In the heavy-duty trucking business, fleet managers must be ready to expect the unexpected as seemingly minor unexpected maintenance can ultimately lead to a major system failure.
To avoid roadside breakdowns, fleet managers should have thorough preventive maintenance programs in place.
Additionally, revised emission standards have made it more important than ever to have the proper preventive maintenance plan in place.
Preventive maintenance programs enable companies to manage their service and repairs in a proactive fashion before failure, while at the same time maintaining optimum productivity with minimum time and money needing to be spent on repairs.
Adequately protecting the engines of your heavy-duty trucking fleet is one core part of any preventive maintenance program, but since the latest round of emission changes, fleet managers are struggling to protect those engines.
According to the J.D. Power and Associates "2010 U.S. Heavy-Duty Truck Engine and Transmission Study," problem rates for heavy-duty truck engines are nearly twice as high as rates for engines manufactured prior to the emission revisions that were implemented in 2004 and 2007. To protect engines, fleet managers must start by understanding the filters that protect that engine. This includes when to change those filters and which filters are best for their applications.Filter Maintenance 101
Oil service intervals, pre-determined by engine manufacturers, are designed to provide maximum engine protection under a wide variety of guidelines. However, many equipment owners are looking to extend oil service interval time. Oil filters alone cannot protect engines against harmful contaminants, such as dirt and dust. Operators should manage their oil filters correctly to ensure that the engine is safe from contaminants, which not only extends engine life and reduces engine wear, but also reduces downtime and operating costs.
Oil filter maintenance starts with knowing when to change the filter. Regardless of how effective a filter is, it will have to be replaced at some point. A rule of thumb operators can follow is to change the filters every time the vehicle's oil is changed to ensure peak operational efficiency.
It is also recommended that a heavy-duty oil filter be changed every 20,000 miles, although innovative new filter designs have enabled construction owners to push that change interval closer to 40,000 miles.
Extending oil drain intervals not only requires the right filter, but the right plan. Any decision to extend oil drain intervals must be based on oil analysis and adherence to OEM criteria for acceptable oil-operating properties. Some fleet managers are using online calculators to help them understand current maintenance costs associated with oil changes. Understanding your filter's capabilities is critical to fully protecting your engine.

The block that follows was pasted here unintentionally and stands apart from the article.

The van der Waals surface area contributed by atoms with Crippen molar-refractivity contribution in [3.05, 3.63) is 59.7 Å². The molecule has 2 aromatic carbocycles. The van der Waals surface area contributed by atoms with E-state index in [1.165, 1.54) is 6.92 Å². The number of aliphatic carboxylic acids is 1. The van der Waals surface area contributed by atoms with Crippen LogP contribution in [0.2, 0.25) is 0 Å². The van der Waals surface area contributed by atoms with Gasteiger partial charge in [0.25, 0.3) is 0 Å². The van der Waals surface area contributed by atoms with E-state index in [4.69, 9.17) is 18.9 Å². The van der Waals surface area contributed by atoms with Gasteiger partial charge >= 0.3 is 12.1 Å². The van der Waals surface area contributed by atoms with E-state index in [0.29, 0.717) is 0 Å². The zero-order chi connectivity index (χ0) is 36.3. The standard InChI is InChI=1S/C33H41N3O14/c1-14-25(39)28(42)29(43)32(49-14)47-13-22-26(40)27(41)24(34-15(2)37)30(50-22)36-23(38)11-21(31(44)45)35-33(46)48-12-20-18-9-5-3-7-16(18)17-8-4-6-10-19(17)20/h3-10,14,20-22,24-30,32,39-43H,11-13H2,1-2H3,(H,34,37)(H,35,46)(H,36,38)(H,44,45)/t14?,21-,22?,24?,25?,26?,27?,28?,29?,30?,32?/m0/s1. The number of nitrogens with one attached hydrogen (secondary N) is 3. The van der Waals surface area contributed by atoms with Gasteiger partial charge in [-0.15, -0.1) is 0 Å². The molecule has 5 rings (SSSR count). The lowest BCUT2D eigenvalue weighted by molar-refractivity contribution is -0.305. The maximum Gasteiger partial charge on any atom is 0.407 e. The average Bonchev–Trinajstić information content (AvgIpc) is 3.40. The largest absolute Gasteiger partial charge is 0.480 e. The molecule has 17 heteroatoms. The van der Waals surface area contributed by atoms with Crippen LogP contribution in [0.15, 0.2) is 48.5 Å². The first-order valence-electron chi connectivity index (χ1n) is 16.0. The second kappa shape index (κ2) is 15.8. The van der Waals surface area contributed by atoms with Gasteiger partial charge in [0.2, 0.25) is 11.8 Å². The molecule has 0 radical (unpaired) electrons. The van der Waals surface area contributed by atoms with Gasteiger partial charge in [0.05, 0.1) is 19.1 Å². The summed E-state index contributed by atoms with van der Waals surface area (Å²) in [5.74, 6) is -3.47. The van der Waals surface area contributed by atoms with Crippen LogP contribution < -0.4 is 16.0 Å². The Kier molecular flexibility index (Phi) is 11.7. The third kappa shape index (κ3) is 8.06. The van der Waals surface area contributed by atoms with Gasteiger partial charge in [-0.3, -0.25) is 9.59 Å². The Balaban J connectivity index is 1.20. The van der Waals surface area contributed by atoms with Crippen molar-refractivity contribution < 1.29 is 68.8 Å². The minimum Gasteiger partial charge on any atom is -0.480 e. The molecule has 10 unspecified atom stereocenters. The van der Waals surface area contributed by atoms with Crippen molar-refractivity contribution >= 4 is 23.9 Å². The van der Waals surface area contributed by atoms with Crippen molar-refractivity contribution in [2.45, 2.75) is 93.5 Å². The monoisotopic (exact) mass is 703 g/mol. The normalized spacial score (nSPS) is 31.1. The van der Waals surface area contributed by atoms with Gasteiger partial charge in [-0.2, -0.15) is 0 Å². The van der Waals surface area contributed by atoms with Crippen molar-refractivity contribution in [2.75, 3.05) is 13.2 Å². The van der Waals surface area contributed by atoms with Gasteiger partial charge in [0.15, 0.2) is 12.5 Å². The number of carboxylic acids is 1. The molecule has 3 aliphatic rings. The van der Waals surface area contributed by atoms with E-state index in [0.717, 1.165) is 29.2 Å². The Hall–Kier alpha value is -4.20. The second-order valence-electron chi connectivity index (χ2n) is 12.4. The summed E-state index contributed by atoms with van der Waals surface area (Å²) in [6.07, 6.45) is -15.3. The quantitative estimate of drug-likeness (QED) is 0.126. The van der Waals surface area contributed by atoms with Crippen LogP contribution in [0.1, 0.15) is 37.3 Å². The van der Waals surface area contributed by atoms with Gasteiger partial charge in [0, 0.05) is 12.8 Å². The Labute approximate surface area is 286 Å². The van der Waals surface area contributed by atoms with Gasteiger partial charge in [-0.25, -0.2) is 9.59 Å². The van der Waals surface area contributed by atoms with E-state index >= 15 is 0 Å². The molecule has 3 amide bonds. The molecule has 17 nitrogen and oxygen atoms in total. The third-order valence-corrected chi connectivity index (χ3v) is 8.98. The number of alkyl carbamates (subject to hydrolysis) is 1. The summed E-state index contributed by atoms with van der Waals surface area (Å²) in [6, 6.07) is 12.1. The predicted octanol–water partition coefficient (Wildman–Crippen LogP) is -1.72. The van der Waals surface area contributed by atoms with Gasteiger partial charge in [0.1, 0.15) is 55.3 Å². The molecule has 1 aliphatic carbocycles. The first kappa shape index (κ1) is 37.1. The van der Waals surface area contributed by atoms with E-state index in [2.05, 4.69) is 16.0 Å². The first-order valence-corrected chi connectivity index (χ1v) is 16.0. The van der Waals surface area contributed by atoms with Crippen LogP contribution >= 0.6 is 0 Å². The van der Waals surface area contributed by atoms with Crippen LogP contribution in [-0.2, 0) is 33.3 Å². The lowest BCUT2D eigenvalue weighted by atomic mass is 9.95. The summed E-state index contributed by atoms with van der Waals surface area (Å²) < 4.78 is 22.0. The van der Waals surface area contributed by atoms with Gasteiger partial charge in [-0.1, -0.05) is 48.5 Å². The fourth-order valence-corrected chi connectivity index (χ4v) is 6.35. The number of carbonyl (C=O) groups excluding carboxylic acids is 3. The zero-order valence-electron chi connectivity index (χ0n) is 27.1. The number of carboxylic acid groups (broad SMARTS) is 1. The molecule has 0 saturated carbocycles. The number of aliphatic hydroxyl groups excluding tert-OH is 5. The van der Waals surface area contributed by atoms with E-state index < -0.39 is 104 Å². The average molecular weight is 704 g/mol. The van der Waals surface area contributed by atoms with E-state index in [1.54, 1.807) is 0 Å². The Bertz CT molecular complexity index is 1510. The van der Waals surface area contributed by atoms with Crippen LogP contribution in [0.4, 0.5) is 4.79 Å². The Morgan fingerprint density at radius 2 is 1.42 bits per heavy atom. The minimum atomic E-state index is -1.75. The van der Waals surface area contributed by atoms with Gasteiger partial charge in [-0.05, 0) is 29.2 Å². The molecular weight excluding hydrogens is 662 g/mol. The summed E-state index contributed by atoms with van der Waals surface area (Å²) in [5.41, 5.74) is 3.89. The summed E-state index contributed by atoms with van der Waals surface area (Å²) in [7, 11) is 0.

Protecting the engine means capturing both the large and small particles that pass through the filter, and that means focusing on micron rating.
A filter's micron rating represents the size of a particle that can be removed from the fluid passing through it. For example, an oil filter could be rated as a "10-micron" filter, which means it has the capability to capture particles as small as 10 microns (the equivalent of talcum powder) or larger.
Different filters are more efficient at removing different sized particles, making filter selection an important part of the maintenance process.Selecting the Right Filter
There are various filters available for heavy-duty vehicles, including oil filters, fuel/water separation filters, air filters, hydraulic filters and cabin air filters. Each type of filter plays an important role in protecting your vehicle.
Fuel/water separation filters fight water and other contaminants in the fuel line. Air filters remove airborne contaminants and provide strong dirt-holding capacity in the most extreme operating environments. Hydraulic filters ensure reduced system wear and sensitivity, which lowers maintenance costs. These filters can be used in virtually any heavy-duty application.
While the value of these filters is well known to many operators, the value of the cabin air filter remains a bit of a mystery. While those other filters play a prominent role in protecting the equipment and parts, the cabin air filter plays an important role in protecting the worker.
But when it comes to protecting the engine, the focus must be on selecting the right heavy-duty oil filter.
Owners can choose between a standard oil filter and an extended-life filter. Extended-life filters keep oil flowing smoothly across the media while delivering extremely high filter efficiency over a longer period of time. They have one-and-a-half times the filter capacity of cellulose filters with a contaminant-holding capacity of 90 grams versus 60 grams for conventional filters.
Extended-life filters also feature higher efficiency, which means fewer contaminants passing through the filter media. Extended-life filters protect engine parts by permitting oil to flow freely during cold engine starts. Conventional filters typically have a 30-gram contaminant-holding capacity, but extended-life filters offer a 15-gram contaminant-holding capacity. Conclusion
Today's fleet manager can't afford to gamble on how they protect their engines.
One of the easiest ways to avoid catastrophic engine failure is to invest in the right filter technology that will extend engine life and reduce engine wear, which in turn will lead to decreased downtime and maintenance costs.